We've all seen them. Surly, punky, usually dressed in something artfully ragged and with very strong opinions about authority and who's qualified to hold it. The Rebel is an archetype which has only gotten more popular over the last hundred years, morphing from decade to decade to slowly mean something other than what it did in the centuries before this.
One of the oldest examples of the Rebel can be found in a story penned almost 600 years ago by one Thomas Malory - Le Morte d'Arthur. (To spare you, I'm linking to one of the many movie versions of the King Arthur tale, rather than the original (1485) book.) You may already be able to see what character I'm pointedly looking at.
Mordred, the grumpy, deceitful illegitimate son or sometimes nephew of King Arthur, who not only betrayed but killed his king in several different versions. (He's also sometimes Guinevere's brother??? It's confusing.)
Over time, the Rebel archetype has evolved from pretty much the epitome of evil to... this.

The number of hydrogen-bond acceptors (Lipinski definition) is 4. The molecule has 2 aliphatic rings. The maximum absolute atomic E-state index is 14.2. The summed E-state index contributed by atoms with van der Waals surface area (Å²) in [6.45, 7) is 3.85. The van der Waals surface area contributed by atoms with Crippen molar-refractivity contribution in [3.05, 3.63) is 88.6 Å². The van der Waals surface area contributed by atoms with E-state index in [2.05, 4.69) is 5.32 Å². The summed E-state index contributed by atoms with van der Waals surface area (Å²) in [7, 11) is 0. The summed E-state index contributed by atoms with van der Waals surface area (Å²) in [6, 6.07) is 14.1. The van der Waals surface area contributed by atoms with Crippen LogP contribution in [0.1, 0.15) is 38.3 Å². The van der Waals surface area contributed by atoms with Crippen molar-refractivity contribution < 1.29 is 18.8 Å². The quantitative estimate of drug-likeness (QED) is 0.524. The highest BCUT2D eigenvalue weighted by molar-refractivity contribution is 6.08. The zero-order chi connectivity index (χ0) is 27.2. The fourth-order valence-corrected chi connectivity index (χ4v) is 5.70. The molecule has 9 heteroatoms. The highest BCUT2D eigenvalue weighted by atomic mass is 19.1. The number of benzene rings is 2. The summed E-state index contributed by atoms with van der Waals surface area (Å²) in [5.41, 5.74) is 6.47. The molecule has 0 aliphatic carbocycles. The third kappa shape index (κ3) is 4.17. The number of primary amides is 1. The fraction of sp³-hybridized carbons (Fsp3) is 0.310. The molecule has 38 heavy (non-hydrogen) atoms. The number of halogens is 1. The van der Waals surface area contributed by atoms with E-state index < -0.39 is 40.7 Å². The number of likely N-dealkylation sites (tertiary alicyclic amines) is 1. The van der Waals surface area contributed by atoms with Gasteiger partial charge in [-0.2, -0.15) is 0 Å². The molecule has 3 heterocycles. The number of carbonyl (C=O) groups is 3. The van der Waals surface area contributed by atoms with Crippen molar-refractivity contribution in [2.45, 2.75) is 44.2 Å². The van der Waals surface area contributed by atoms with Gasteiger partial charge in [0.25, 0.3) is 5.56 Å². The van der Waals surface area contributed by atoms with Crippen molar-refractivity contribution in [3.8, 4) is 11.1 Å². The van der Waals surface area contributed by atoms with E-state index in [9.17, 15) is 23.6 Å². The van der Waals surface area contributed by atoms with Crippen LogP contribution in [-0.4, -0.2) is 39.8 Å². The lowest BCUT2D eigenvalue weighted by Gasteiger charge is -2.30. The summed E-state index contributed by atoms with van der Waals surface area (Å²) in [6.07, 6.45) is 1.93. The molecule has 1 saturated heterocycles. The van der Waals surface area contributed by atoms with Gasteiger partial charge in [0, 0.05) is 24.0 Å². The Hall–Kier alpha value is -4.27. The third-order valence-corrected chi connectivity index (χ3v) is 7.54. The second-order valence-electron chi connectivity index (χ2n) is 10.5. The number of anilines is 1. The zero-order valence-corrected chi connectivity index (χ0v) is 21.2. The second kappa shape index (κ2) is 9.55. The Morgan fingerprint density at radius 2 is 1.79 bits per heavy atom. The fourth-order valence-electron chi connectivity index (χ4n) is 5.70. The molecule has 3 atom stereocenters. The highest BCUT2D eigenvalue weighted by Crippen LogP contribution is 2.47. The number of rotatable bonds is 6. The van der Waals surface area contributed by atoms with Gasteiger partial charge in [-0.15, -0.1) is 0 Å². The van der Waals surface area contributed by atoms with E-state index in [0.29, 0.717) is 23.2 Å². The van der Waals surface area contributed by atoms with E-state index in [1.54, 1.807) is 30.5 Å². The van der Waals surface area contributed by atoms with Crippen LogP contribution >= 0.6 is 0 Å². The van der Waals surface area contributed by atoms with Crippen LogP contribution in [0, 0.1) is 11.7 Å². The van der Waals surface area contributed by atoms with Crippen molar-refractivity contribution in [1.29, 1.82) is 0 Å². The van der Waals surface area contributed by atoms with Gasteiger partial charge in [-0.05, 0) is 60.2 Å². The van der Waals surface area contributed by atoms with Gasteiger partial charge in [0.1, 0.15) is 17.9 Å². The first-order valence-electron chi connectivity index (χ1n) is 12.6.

When and how the evil traitor transmorgafied into the sexy bad boy is fascinating, but at the moment it's unimportant. The part we're concerned with is what they have in common.
The Rebel can sometimes be an antagonist, but in today's world of subversions and twists, the Rebel is more likely to be a protagonist. The misunderstood, the tough on the outside, chewy on the inside character that has motor oil for blood and a heart of gold. (If someone takes that to a literal extreme for a cyborg/automaton Rebel protagonist, I want to read that story, please and thank you.)
One of the Rebel's defining characteristics is a disrespect or distrust of authority and authority figures, and the fun part about that is that the motivation for that disrespect/distrust is left to the author. This is where the traumatic backstory and personality quirks come from, and that's what we do best (or so I like to think).
The Rebel is a good foil to a Paragon, and makes a good Best Friend or Rival to another character that isn't so firmly in that moral grey area. You can also wrangle some good vigilante nonsense out of characters that fill the Rebel role (for a good example, take a look at Raph from the Teenage Mutant Ninja Turtles).
In addition to combining the Rebel with other archetypes and playing them off other characters, you need to have an authority figure for them to rebel against. Without a set of rules to break, the Rebel will lose most of his impact.
Show me what Rebels you've written or come across in your readings. I'd love to see the Rebels you love. :)